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Women, microcredit and family planning practices: a case study from rural Ghana.

Abstract

This paper examines the influence of informal banking club participation on family planning practices in rural Ghana. Research from Asia suggests that family planning practices are improved by club participation. This study examines this thesis in an African context, using rural Ghana as a case study. A sample of 204 women (19 years and older) was drawn from Abokobi village, Ghana. Multivariate analyses of direct, mediating and moderating effects of women’s demographic background characteristics, membership status and length, and women’s empowerment status as predictors of family planning practices are assessed. Findings suggest that club membership and membership length is not associated with family planning practices; however, age, education level, number of children and empowerment status are.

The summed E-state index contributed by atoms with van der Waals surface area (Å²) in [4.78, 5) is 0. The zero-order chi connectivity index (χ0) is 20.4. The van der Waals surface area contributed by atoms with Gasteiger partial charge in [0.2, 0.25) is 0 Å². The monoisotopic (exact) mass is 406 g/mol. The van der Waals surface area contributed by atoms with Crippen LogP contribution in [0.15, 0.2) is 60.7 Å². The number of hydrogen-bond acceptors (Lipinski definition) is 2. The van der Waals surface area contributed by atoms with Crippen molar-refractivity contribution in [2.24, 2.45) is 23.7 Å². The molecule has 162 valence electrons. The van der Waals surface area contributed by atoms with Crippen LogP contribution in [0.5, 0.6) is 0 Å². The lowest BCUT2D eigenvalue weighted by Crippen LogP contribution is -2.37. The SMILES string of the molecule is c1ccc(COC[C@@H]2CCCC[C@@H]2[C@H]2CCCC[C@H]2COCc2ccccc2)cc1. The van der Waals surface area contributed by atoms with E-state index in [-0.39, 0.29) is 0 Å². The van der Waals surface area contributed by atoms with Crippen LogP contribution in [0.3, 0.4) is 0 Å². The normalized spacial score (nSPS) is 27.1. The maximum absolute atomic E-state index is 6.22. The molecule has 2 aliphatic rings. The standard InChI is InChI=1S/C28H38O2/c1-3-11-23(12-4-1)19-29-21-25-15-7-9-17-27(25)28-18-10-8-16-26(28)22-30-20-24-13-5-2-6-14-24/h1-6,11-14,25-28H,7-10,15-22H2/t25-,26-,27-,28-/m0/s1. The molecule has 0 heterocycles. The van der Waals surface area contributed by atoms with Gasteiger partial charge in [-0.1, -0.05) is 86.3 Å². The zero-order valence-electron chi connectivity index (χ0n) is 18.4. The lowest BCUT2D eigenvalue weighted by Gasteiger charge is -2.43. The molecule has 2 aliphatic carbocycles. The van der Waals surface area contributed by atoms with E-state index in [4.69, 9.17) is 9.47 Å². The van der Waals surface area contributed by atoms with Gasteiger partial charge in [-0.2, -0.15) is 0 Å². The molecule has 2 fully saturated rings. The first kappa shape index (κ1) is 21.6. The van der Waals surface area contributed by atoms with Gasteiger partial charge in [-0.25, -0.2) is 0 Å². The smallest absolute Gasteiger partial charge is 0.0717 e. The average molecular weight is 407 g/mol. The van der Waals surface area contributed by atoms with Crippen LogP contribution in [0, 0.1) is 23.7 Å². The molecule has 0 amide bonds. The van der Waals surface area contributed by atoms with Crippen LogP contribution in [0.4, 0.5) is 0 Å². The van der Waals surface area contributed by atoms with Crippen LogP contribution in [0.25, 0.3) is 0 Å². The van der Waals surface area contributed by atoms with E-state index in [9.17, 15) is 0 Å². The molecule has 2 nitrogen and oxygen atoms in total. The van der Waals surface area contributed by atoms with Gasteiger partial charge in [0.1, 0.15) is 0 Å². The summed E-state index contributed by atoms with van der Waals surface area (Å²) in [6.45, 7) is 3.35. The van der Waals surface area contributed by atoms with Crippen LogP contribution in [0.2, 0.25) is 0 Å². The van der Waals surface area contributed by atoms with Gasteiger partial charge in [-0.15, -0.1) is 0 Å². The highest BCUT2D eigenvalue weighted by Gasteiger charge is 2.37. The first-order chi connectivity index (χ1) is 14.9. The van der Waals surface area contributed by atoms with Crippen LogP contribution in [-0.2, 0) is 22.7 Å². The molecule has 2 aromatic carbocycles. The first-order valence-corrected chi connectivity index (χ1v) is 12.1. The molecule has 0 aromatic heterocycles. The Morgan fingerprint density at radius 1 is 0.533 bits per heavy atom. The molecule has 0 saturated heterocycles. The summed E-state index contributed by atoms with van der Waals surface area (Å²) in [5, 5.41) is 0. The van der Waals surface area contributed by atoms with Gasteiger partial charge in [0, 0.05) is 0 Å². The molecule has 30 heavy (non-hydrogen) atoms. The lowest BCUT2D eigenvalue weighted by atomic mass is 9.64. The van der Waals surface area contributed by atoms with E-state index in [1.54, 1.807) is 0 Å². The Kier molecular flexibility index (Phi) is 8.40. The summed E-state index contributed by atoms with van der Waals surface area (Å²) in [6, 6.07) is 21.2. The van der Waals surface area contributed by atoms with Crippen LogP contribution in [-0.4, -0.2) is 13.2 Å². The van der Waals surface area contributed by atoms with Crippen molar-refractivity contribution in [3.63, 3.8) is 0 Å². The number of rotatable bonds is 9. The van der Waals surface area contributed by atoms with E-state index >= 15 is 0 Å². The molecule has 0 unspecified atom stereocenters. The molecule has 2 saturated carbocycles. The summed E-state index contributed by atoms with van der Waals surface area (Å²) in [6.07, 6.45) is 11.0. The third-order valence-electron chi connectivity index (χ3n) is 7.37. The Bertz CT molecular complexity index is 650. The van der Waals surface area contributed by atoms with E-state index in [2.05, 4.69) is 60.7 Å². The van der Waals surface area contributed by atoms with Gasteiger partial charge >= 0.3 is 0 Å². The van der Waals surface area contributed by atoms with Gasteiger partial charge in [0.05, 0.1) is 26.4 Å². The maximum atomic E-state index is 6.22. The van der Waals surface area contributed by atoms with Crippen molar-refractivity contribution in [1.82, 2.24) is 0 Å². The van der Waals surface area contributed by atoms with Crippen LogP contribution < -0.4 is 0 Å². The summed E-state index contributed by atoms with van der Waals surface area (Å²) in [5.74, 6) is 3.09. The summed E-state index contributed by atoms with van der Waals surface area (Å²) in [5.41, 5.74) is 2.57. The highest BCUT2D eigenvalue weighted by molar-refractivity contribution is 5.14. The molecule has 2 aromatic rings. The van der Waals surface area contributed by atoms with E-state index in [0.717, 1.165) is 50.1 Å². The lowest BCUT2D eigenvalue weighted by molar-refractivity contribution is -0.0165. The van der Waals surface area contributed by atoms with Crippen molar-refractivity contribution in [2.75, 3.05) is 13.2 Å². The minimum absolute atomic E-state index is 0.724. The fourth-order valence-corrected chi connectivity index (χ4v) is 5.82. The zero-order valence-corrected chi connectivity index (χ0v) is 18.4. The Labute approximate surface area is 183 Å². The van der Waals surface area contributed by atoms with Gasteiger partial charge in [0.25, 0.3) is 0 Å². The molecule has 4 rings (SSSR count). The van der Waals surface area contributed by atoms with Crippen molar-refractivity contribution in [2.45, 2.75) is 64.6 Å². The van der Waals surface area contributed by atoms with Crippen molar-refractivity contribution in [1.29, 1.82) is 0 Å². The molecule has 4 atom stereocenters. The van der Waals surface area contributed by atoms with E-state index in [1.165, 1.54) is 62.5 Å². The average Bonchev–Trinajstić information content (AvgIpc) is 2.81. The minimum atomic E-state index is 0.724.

Authors

Norwood C

Source

Journal of Asian and African studies 46:2 2011 pg 169-83

MeSH

Economics
Family Planning Policy
Family Planning Services
Ghana
History, 20th Century
History, 21st Century
Power (Psychology)
Rural Health
Rural Population
Women
Women's Health
Women's Rights

Pub Type(s)

Historical Article
Journal Article

Language

eng

PubMed ID

21901899